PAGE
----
Prescription Drug Abuse – Prescription drug abuse can cause adverse reactions, dependency, withdrawal, and overdose.

Treatment Options and Education Resources

A variety of resources exist for alcohol and other drug prevention education, counseling and referral. For detailed information concerning these resources available from the University and community agencies, students may contact Student Health Services at 918.444.2126 located at Wyly Hall or HawkReach Counseling Services at 918-444-2042 located at Leoser Complex. Faculty and staff members may contact the Employee Assistance Program at 1-888-628-4824 or Human Resources at 919-444-2230.

Hawk Reach Counseling Services - Provides counseling to help students cope with problems stemming from alcohol or drug abuse by a family member(s) and friend(s). Student Counseling Services is available through Student Affairs.

Residence Halls Staff - Provide advice and referral for counseling.

Student Health Center - Provide counseling, and referral to appropriate on-campus and off-campus agencies which includes medical treatment.

Alcohol and Other Drug Education Programs (AODEP) – Student Affairs department of Student Health Services coordinates AODEP. Campus-wide programs and customized group programs focused on effects of alcohol and other drug use/misuse are offered throughout the academic year to bring awareness, education, and outreach to the campus community.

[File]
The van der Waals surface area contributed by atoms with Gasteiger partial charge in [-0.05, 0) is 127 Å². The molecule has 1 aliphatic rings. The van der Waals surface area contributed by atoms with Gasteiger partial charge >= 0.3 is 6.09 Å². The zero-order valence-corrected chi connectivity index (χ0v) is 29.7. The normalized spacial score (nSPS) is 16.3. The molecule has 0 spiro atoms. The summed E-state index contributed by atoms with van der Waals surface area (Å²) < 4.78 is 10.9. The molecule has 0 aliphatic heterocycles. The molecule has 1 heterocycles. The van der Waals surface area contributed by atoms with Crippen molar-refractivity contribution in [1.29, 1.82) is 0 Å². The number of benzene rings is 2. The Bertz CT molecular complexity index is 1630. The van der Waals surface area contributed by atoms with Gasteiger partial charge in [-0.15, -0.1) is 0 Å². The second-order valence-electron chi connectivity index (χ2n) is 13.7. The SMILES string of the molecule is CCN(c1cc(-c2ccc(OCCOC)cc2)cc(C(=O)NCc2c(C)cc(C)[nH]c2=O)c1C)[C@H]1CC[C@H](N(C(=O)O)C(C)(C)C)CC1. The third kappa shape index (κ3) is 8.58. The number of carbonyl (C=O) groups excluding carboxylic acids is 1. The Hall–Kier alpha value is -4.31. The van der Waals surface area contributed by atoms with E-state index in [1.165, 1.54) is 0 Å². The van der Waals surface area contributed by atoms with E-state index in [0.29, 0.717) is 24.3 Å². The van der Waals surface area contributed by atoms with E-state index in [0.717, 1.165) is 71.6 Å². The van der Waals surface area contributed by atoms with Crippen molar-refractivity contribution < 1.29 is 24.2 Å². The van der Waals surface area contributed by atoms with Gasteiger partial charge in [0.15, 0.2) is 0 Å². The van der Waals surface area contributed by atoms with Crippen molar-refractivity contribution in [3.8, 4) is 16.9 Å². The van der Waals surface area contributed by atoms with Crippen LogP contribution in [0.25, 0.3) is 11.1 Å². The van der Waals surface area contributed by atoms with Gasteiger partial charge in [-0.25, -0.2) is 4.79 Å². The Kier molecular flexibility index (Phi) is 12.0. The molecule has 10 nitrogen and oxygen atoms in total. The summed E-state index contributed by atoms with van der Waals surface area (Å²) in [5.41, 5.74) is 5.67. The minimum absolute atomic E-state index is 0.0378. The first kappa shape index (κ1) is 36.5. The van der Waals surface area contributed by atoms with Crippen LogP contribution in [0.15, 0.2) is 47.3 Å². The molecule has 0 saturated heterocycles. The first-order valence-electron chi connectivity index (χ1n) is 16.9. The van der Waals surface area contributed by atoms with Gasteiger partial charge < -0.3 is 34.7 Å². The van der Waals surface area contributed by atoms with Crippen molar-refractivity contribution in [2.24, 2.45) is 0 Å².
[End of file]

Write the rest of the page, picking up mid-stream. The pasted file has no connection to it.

It is the intent of Northeastern State University to expand current educational programs and services to decrease the risks to students resulting from alcohol and drug abuse. The following toll free, hotline numbers may be of use to someone needing help or advice.

  • National Institution on Drug Abuse Information and Referral, 1-800-662-HELP, Monday-Friday, 8:30 a.m.-4:30 p.m.
  • Safe & Drug-Free Schools, 1-800-624-0100, Monday-Friday, 8 a.m.-5 p.m.
  • National Council on Alcoholism, 1-800-622-2255, 7 days a week, 24 hours a day
  • American Council for Drug Education, 1-800-488-DRUG
  • National Clearinghouse for Alcohol & Drug Information, 1-800-SAYNOTO
  • Cocaine Helpline, 1-800-COCAINE
  • Reach-Out Hotline, 1-800-522-9054 (alcohol, drug crisis intervention, mental health and referral)

Any questions regarding the rules, regulations, and policies set forth in this statement may be referred to Student Affairs or Human Resources.